Pakistan at the Mercy of Army

Discussion in 'Pakistan' started by AVERAGE INDIAN, Jan 17, 2014.



    Sep 22, 2012
    Likes Received:
    Detroit MI
    The suspense and high drama informing the former military dictator General Pervez Musharraf’s trial in a special court for treason against the state is worthy of a vintage Hitchcock thriller.

    On January 2, the elusive former military commando—holed up for months in his plush, 25-acre, farmhouse outside Islamabad—was finally scheduled to appear before the court where he was to be indicted for violating the Pakistan Constitution for his personal gain and aggrandizement. He’d been eluding his court appearance for weeks on the excuse that there were threats aplenty against his security.

    So on that day, January 2, the government had made the most elaborate arrangements for his security. 1,600 police and armed security personnel had been deployed to cover almost every inch of the 11km distance between his hideout and the court venue. It was a security dragnet that wouldn’t be deployed for any visiting foreign head of state. The authorities wanted to leave no loophole for Musharraf and his gang of some of Pakistan’s most notorious lawyers to exploit in order to avoid his court appearance.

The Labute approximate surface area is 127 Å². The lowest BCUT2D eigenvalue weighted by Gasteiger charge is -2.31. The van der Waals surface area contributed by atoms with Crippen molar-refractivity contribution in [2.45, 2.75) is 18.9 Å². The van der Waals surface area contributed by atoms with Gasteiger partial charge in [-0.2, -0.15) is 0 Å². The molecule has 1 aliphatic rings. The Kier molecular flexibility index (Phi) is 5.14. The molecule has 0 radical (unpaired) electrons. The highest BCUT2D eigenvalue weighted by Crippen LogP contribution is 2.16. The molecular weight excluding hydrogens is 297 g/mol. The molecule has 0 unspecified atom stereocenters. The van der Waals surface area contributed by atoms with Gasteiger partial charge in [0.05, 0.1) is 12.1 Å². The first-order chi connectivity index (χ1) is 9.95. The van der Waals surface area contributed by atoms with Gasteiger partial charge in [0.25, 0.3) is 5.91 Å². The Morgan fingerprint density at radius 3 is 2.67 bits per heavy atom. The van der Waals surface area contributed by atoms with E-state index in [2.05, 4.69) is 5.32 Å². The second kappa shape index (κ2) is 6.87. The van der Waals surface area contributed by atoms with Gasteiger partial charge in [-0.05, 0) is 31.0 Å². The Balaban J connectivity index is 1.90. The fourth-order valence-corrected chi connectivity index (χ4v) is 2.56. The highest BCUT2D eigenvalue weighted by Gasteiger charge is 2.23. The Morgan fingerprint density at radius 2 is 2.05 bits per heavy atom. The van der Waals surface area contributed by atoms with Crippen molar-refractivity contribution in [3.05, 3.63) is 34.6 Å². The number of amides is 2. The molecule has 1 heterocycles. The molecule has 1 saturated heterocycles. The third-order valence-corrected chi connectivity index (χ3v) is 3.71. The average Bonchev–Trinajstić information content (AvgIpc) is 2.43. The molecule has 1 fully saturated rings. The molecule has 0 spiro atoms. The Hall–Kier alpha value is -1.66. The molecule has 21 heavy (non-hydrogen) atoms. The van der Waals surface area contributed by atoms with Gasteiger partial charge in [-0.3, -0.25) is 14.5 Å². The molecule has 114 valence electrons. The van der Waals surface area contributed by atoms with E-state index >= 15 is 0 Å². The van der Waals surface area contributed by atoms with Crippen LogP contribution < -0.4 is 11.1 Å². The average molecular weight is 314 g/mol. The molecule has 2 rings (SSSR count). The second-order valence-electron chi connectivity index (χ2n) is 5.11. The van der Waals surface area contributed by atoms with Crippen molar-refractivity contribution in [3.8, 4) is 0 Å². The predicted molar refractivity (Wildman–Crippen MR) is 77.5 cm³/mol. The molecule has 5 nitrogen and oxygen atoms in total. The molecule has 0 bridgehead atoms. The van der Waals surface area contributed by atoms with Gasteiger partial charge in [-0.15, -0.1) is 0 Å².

Live television coverage was on hand to keep befuddled Pakistanis—intrigued, if not disgusted, with Musharraf’s routine shenanigans and antics to postpone his day with justice—informed that the long-awaited trial of Pakistan’s most notorious law-breaker was about to get under way, at long last.

    But, then, Hitchcockian suspense took over in a trice. Musharraf’s convoy of dozens of cars and security escorts suddenly veered off the charted course and detoured in the direction of Rawalpindi’s Armed Forces Institute of Cardiology (AFIC).